19 June 2020

Recipe for a Father's Day Genealogy Project

It's time to turn your genealogy skills into a great gift.

You're the family tree nerd in your family, right? Then you're the best person to whip up a genealogy-based Father's Day gift. (If you can't give a gift to your dad, I'm sure there's a father in your family that you like a lot.)

Time's running out, so let's get to it.

Pull together every genealogy item you've found that includes your dad. These are your main ingredients:
  • Birth record
  • Census forms
  • Yearbook photos
  • Marriage documents
  • Photos throughout his life
  • Highlights of his accomplishments
Blend these ingredients together in a way that helps tell dad's life. I'm going to mix images from the list above into a Microsoft Word document. That way I can write detailed captions for each image. And I can write a few sentences between the images, telling the story of Dad's life.

Who could be better than a genealogist to make the perfect Father's Day gift?
Who could be better than a genealogist to make the perfect Father's Day gift?

With your ingredients gathered, whip up a timeline of Dad's major life moments. My dad's timeline would go like this. Think about how these types of events might relate to your dad.
  • Birth in Ohio (I can't get the document itself.)
  • Move from Ohio to New York (He's in the 1940 census in New York as a little boy from Ohio.)
  • Grade school graduation (I recently got photos of him with his diploma and his parents.)
  • High school graduation (Dad's Cardinal Hayes High School yearbooks are online.)
  • Move back to Ohio (I have photos of his family in Cleveland.)
  • Joining the U.S. Air Force (My dad was a fighter pilot in the U.S. Air Force, which is a big part of his identity.)
  • Marrying my mom (I've got images of the Bronx, New York, marriage license index in 1954.)
  • His bail-out as his jet plane started to break apart and crash (I have a copy of a newspaper article about his bailout.)
  • Vacations with his young family (My brother digitized our old family slides.)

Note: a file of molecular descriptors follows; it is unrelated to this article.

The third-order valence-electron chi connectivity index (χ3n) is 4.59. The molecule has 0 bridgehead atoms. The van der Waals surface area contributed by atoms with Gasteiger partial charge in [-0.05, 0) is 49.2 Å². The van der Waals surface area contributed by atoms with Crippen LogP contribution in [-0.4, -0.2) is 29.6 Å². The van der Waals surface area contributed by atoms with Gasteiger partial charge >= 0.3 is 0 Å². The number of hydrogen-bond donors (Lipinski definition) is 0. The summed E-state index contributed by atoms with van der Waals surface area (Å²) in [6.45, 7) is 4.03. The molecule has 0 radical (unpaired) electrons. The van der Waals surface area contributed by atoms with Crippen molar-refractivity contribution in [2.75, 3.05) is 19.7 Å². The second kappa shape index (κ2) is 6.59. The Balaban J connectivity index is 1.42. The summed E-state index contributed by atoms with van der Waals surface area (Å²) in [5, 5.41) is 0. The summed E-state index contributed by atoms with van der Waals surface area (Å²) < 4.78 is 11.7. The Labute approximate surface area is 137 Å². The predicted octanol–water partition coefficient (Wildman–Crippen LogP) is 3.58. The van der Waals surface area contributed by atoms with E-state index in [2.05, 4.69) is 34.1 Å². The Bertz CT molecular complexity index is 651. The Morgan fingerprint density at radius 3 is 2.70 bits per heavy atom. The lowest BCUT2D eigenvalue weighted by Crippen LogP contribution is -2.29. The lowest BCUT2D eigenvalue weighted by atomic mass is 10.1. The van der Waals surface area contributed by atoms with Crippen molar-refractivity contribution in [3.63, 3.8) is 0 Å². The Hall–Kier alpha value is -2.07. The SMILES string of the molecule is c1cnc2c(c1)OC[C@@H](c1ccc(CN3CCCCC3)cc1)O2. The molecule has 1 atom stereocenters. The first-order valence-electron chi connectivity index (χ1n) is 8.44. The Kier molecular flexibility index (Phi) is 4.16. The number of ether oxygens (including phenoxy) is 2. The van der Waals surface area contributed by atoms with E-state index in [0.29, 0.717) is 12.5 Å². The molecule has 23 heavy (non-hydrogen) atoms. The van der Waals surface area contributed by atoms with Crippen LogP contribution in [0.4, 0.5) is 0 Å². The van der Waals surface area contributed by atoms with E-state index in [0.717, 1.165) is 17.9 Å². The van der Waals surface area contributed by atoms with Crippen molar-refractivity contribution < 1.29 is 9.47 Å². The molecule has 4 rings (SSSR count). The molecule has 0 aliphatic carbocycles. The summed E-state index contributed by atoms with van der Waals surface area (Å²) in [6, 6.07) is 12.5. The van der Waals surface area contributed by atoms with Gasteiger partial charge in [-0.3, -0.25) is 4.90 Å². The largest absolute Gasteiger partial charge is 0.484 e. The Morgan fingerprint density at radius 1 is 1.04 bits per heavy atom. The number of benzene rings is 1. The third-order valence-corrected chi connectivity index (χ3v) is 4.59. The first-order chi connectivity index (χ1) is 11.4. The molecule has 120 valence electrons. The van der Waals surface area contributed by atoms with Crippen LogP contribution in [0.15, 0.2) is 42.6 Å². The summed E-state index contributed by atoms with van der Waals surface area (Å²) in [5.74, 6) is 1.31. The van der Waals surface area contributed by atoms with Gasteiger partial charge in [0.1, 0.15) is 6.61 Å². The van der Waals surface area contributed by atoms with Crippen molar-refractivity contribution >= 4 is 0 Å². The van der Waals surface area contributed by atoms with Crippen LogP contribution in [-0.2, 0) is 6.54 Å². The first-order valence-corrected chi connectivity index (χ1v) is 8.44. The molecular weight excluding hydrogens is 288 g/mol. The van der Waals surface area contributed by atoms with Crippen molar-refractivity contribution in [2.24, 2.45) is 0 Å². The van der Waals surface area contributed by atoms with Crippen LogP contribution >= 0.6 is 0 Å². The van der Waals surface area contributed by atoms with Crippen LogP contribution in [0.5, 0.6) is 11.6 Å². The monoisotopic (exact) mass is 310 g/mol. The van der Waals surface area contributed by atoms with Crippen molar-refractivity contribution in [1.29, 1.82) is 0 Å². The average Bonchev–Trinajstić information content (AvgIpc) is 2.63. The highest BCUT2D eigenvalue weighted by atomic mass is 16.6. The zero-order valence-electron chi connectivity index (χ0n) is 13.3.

• His long succession of houses (Houses and moving are a big part of our family story.)
With your outline well-mixed:
  • Fold in dates and places
  • Knead each bullet point into a few sentences
  • Sprinkle in photos and document images to taste
I can't give my father a hard-copy of this collection in person. He lives too far away, and I thought of it too late! But if I build it in Word and save it as a PDF, I can email it to him.

Here's how a section of my dad's story is shaping up. It's not a lot of text because I think he'll enjoy the photos more.

Think through Dad's life and its milestones for a wonderful Father's Day gift.
Think through Dad's life and its milestones for a wonderful Father's Day gift.

Don't over-cook it. Don't stress out. Just start writing and finding images to use. The words will come to you.

It's a lot more satisfying than a generic Father's Day card, don't you think?


  1. Lovely idea...I might try with what I have, which isn't much. My dad was born in Poland - his birth record appears to have been destroyed during the war, all census information from those he would have been listed in is still protected, and my mum still has the other certificates - I haven't been able to digitize them yet as she and I are in different cities. Hopefully on my next visit.

    All that said - I'm going to have a go with what I do have. My dad has been gone almost 20 years, but it will still be nice to create something to honour him.

    1. That's sweet. Father's Day is a good reason to create one of these tributes, but they can and should be done for other family members, living or dead.